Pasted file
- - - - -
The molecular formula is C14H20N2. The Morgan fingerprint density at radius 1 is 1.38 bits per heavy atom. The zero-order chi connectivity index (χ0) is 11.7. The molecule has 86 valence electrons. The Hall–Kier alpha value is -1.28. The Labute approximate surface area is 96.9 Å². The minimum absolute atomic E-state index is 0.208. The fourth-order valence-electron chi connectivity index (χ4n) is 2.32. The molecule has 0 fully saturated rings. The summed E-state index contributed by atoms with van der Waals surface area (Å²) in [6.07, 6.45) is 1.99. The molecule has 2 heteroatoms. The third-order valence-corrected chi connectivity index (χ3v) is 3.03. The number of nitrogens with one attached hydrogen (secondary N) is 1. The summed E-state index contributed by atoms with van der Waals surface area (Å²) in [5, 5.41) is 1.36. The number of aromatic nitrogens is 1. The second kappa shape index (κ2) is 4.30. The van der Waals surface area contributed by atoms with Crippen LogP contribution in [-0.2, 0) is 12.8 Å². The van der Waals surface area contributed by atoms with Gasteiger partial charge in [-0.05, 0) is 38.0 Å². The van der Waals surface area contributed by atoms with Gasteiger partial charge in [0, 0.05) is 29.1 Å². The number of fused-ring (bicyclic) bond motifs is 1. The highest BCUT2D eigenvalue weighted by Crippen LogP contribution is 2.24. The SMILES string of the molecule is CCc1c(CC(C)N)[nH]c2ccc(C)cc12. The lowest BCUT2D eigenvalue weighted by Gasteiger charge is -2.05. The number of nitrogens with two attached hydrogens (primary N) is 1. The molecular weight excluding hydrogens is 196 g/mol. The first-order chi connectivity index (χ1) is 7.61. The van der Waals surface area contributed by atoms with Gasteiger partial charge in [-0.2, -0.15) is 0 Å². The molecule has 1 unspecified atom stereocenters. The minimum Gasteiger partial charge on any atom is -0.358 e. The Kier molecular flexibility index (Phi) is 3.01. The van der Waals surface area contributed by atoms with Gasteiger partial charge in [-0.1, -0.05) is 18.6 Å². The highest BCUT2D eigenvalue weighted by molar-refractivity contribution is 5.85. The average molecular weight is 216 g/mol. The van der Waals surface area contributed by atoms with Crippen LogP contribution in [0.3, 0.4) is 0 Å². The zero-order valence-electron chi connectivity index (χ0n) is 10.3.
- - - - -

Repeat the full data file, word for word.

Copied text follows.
The molecular formula is C14H20N2. The Morgan fingerprint density at radius 1 is 1.38 bits per heavy atom. The zero-order chi connectivity index (χ0) is 11.7. The molecule has 86 valence electrons. The Hall–Kier alpha value is -1.28. The Labute approximate surface area is 96.9 Å². The minimum absolute atomic E-state index is 0.208. The fourth-order valence-electron chi connectivity index (χ4n) is 2.32. The molecule has 0 fully saturated rings. The summed E-state index contributed by atoms with van der Waals surface area (Å²) in [6.07, 6.45) is 1.99. The molecule has 2 heteroatoms. The third-order valence-corrected chi connectivity index (χ3v) is 3.03. The number of nitrogens with one attached hydrogen (secondary N) is 1. The summed E-state index contributed by atoms with van der Waals surface area (Å²) in [5, 5.41) is 1.36. The number of aromatic nitrogens is 1. The second kappa shape index (κ2) is 4.30. The van der Waals surface area contributed by atoms with Crippen LogP contribution in [-0.2, 0) is 12.8 Å². The van der Waals surface area contributed by atoms with Gasteiger partial charge in [-0.05, 0) is 38.0 Å². The van der Waals surface area contributed by atoms with Gasteiger partial charge in [0, 0.05) is 29.1 Å². The number of fused-ring (bicyclic) bond motifs is 1. The highest BCUT2D eigenvalue weighted by Crippen LogP contribution is 2.24. The SMILES string of the molecule is CCc1c(CC(C)N)[nH]c2ccc(C)cc12. The lowest BCUT2D eigenvalue weighted by Gasteiger charge is -2.05. The number of nitrogens with two attached hydrogens (primary N) is 1. The molecular weight excluding hydrogens is 196 g/mol. The first-order chi connectivity index (χ1) is 7.61. The van der Waals surface area contributed by atoms with Gasteiger partial charge in [-0.2, -0.15) is 0 Å². The molecule has 1 unspecified atom stereocenters. The minimum Gasteiger partial charge on any atom is -0.358 e. The Kier molecular flexibility index (Phi) is 3.01. The van der Waals surface area contributed by atoms with Gasteiger partial charge in [-0.1, -0.05) is 18.6 Å². The highest BCUT2D eigenvalue weighted by molar-refractivity contribution is 5.85. The average molecular weight is 216 g/mol. The van der Waals surface area contributed by atoms with Crippen LogP contribution in [0.3, 0.4) is 0 Å². The zero-order valence-electron chi connectivity index (χ0n) is 10.3.